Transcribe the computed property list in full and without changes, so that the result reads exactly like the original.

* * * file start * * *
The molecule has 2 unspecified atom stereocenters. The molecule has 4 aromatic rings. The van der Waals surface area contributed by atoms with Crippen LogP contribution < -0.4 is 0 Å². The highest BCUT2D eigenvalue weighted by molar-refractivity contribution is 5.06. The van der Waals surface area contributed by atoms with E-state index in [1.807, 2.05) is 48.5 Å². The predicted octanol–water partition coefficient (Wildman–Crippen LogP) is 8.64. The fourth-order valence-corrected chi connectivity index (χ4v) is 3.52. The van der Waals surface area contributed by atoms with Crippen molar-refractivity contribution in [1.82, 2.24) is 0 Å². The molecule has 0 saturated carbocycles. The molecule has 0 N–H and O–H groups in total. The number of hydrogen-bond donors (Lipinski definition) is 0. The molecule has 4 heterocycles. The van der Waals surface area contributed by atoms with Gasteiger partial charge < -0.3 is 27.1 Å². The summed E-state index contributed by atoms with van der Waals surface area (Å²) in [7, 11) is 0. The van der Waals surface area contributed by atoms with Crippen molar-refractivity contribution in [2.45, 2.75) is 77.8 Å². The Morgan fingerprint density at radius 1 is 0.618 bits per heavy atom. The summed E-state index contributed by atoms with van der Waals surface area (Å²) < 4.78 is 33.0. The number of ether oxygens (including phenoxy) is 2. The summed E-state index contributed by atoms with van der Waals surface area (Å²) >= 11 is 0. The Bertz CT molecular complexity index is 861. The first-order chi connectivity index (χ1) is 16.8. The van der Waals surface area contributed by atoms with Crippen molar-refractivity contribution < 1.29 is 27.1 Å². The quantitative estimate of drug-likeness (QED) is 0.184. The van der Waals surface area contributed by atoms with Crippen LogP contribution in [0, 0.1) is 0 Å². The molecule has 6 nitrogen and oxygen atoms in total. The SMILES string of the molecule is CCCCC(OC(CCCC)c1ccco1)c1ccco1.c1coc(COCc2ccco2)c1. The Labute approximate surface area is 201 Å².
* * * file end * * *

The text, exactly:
The molecule has 2 unspecified atom stereocenters. The molecule has 4 aromatic rings. The van der Waals surface area contributed by atoms with Crippen LogP contribution < -0.4 is 0 Å². The highest BCUT2D eigenvalue weighted by molar-refractivity contribution is 5.06. The van der Waals surface area contributed by atoms with E-state index in [1.807, 2.05) is 48.5 Å². The predicted octanol–water partition coefficient (Wildman–Crippen LogP) is 8.64. The fourth-order valence-corrected chi connectivity index (χ4v) is 3.52. The van der Waals surface area contributed by atoms with Crippen molar-refractivity contribution in [1.82, 2.24) is 0 Å². The molecule has 0 saturated carbocycles. The molecule has 0 N–H and O–H groups in total. The number of hydrogen-bond donors (Lipinski definition) is 0. The molecule has 4 heterocycles. The van der Waals surface area contributed by atoms with Gasteiger partial charge < -0.3 is 27.1 Å². The summed E-state index contributed by atoms with van der Waals surface area (Å²) in [7, 11) is 0. The van der Waals surface area contributed by atoms with Crippen molar-refractivity contribution in [2.45, 2.75) is 77.8 Å². The Morgan fingerprint density at radius 1 is 0.618 bits per heavy atom. The summed E-state index contributed by atoms with van der Waals surface area (Å²) < 4.78 is 33.0. The number of ether oxygens (including phenoxy) is 2. The summed E-state index contributed by atoms with van der Waals surface area (Å²) >= 11 is 0. The Bertz CT molecular complexity index is 861. The first-order chi connectivity index (χ1) is 16.8. The van der Waals surface area contributed by atoms with Crippen molar-refractivity contribution < 1.29 is 27.1 Å². The quantitative estimate of drug-likeness (QED) is 0.184. The van der Waals surface area contributed by atoms with Crippen LogP contribution in [0, 0.1) is 0 Å². The molecule has 6 nitrogen and oxygen atoms in total. The SMILES string of the molecule is CCCCC(OC(CCCC)c1ccco1)c1ccco1.c1coc(COCc2ccco2)c1. The Labute approximate surface area is 201 Å².